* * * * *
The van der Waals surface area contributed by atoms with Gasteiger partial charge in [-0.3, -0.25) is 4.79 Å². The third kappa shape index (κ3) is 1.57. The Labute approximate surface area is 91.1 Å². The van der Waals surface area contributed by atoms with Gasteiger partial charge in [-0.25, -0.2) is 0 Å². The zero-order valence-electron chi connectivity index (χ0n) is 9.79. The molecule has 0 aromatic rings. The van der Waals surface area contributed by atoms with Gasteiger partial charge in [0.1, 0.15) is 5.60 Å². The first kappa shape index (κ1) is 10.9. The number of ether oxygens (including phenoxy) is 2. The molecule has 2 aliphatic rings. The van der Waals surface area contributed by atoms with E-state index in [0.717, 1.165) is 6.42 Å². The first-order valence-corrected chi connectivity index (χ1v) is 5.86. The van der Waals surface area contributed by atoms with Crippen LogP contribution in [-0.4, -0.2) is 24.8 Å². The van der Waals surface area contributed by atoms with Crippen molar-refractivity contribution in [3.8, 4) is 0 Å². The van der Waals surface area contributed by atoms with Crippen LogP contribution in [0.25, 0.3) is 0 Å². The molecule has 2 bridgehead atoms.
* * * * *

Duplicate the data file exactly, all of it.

The van der Waals surface area contributed by atoms with Gasteiger partial charge in [-0.3, -0.25) is 4.79 Å². The third kappa shape index (κ3) is 1.57. The Labute approximate surface area is 91.1 Å². The van der Waals surface area contributed by atoms with Gasteiger partial charge in [-0.25, -0.2) is 0 Å². The zero-order valence-electron chi connectivity index (χ0n) is 9.79. The molecule has 0 aromatic rings. The van der Waals surface area contributed by atoms with Gasteiger partial charge in [0.1, 0.15) is 5.60 Å². The first kappa shape index (κ1) is 10.9. The number of ether oxygens (including phenoxy) is 2. The molecule has 2 aliphatic rings. The van der Waals surface area contributed by atoms with E-state index in [0.717, 1.165) is 6.42 Å². The first-order valence-corrected chi connectivity index (χ1v) is 5.86. The van der Waals surface area contributed by atoms with Crippen LogP contribution in [-0.4, -0.2) is 24.8 Å². The van der Waals surface area contributed by atoms with Crippen molar-refractivity contribution in [3.8, 4) is 0 Å². The van der Waals surface area contributed by atoms with Crippen LogP contribution in [0.25, 0.3) is 0 Å². The molecule has 2 bridgehead atoms.